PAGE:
People living in the United States illegally have a constitutional right to bear arms but are still barred from doing so by a separate law, a federal appeals court ruled.
The three-judge panel of the U.S. 7th Circuit Court of Appeals issued its ruling Thursday in a case involving Mariano Meza-Rodriguez. His family brought him to the United States from Mexico illegally when he was four or five years old, according to the 7th Circuit ruling. Now an adult, he was arrested in 2013 after a bar fight in Milwaukee. Police found a .22-caliber bullet in his shorts pocket.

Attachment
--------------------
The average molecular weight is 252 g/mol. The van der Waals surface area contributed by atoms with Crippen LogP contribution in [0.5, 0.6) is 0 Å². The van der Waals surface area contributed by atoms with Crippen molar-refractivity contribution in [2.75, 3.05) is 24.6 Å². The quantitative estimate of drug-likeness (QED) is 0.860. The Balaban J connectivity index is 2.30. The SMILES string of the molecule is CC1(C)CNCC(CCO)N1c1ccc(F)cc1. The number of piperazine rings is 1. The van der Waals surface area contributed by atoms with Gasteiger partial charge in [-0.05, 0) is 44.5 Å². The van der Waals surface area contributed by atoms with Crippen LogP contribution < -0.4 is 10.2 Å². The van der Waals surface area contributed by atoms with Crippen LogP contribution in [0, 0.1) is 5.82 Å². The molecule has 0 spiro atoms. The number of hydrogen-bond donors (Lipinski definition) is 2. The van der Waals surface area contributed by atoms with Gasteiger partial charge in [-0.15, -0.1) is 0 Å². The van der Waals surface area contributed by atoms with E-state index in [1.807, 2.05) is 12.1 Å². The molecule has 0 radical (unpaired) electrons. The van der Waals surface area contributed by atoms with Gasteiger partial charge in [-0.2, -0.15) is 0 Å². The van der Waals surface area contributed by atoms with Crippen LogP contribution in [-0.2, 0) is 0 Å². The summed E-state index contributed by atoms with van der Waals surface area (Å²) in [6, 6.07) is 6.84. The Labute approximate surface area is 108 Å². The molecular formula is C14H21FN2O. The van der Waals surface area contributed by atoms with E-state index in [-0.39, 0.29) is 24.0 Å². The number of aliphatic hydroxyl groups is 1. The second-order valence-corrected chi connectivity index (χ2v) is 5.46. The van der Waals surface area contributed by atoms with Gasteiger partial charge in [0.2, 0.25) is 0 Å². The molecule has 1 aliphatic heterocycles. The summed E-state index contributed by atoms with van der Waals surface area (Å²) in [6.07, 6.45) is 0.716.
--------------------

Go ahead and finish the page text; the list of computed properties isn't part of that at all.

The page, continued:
Federal law prohibits people in the country illegally from possessing guns or ammunition. Meza-Rodriguez argued that the charges should be dismissed because the law infringes on his Second Amendment right to bear arms. U.S. District Judge Rudolph Randa rejected that contention on the broad ground that the Second Amendment doesn’t apply to people in the country illegally. Meza-Rodriguez was ultimately convicted of a felony and deported.
The 7th Circuit panel, however, ruled unanimously Thursday that the term “the people” in the Second Amendment’s guarantee that the right of the people to keep and bear arms shall not be infringed also applies to those in the country illegally.
Read more: journaltimes.com